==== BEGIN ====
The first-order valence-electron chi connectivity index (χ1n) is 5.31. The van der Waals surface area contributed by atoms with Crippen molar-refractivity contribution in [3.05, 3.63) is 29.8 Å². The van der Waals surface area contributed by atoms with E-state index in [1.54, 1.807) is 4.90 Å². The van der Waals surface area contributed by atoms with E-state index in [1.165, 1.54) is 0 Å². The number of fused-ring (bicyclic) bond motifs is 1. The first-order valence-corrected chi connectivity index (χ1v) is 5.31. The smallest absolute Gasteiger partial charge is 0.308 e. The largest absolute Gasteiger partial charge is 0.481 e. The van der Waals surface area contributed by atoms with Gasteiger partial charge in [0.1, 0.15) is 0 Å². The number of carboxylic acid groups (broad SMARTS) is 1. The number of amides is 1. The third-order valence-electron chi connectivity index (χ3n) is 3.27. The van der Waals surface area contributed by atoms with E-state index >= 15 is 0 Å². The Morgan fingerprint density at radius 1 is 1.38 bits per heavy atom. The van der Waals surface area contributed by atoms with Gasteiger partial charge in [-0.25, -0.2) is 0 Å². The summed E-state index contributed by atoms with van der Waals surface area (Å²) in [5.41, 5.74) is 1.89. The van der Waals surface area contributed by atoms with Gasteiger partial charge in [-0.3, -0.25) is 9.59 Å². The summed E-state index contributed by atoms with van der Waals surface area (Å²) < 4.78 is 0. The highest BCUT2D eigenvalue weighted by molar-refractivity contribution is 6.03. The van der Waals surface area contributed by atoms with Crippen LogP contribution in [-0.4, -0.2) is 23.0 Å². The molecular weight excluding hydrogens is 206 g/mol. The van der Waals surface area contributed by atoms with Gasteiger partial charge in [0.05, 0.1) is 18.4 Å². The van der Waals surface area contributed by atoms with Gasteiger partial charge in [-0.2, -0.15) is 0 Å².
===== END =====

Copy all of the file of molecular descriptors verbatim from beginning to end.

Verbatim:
The first-order valence-electron chi connectivity index (χ1n) is 5.31. The van der Waals surface area contributed by atoms with Crippen molar-refractivity contribution in [3.05, 3.63) is 29.8 Å². The van der Waals surface area contributed by atoms with E-state index in [1.54, 1.807) is 4.90 Å². The van der Waals surface area contributed by atoms with E-state index in [1.165, 1.54) is 0 Å². The number of fused-ring (bicyclic) bond motifs is 1. The first-order valence-corrected chi connectivity index (χ1v) is 5.31. The smallest absolute Gasteiger partial charge is 0.308 e. The largest absolute Gasteiger partial charge is 0.481 e. The van der Waals surface area contributed by atoms with Gasteiger partial charge in [0.1, 0.15) is 0 Å². The number of carboxylic acid groups (broad SMARTS) is 1. The number of amides is 1. The third-order valence-electron chi connectivity index (χ3n) is 3.27. The van der Waals surface area contributed by atoms with E-state index >= 15 is 0 Å². The Morgan fingerprint density at radius 1 is 1.38 bits per heavy atom. The van der Waals surface area contributed by atoms with Gasteiger partial charge in [-0.25, -0.2) is 0 Å². The summed E-state index contributed by atoms with van der Waals surface area (Å²) in [5.41, 5.74) is 1.89. The van der Waals surface area contributed by atoms with Gasteiger partial charge in [-0.3, -0.25) is 9.59 Å². The summed E-state index contributed by atoms with van der Waals surface area (Å²) < 4.78 is 0. The highest BCUT2D eigenvalue weighted by molar-refractivity contribution is 6.03. The van der Waals surface area contributed by atoms with Crippen LogP contribution in [-0.4, -0.2) is 23.0 Å². The molecular weight excluding hydrogens is 206 g/mol. The van der Waals surface area contributed by atoms with Gasteiger partial charge in [0.05, 0.1) is 18.4 Å². The van der Waals surface area contributed by atoms with Gasteiger partial charge in [-0.2, -0.15) is 0 Å².